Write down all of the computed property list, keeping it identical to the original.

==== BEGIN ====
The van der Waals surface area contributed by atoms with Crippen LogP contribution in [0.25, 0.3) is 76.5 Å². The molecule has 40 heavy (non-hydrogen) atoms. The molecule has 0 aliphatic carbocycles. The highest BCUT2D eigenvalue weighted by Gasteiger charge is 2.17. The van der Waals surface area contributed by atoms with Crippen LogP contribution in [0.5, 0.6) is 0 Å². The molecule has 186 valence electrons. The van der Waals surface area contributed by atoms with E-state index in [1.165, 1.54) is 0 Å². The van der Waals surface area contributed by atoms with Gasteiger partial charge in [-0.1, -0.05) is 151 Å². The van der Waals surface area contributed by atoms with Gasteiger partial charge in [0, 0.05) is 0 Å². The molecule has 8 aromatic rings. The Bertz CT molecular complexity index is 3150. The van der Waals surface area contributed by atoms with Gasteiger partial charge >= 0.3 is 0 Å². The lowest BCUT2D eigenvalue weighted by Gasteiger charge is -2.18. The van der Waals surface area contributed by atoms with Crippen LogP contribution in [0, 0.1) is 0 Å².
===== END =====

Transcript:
The van der Waals surface area contributed by atoms with Crippen LogP contribution in [0.25, 0.3) is 76.5 Å². The molecule has 40 heavy (non-hydrogen) atoms. The molecule has 0 aliphatic carbocycles. The highest BCUT2D eigenvalue weighted by Gasteiger charge is 2.17. The van der Waals surface area contributed by atoms with Crippen LogP contribution in [0.5, 0.6) is 0 Å². The molecule has 186 valence electrons. The van der Waals surface area contributed by atoms with E-state index in [1.165, 1.54) is 0 Å². The van der Waals surface area contributed by atoms with Gasteiger partial charge in [-0.1, -0.05) is 151 Å². The van der Waals surface area contributed by atoms with Gasteiger partial charge in [0, 0.05) is 0 Å². The molecule has 8 aromatic rings. The Bertz CT molecular complexity index is 3150. The van der Waals surface area contributed by atoms with Gasteiger partial charge >= 0.3 is 0 Å². The lowest BCUT2D eigenvalue weighted by Gasteiger charge is -2.18. The van der Waals surface area contributed by atoms with Crippen LogP contribution in [0, 0.1) is 0 Å².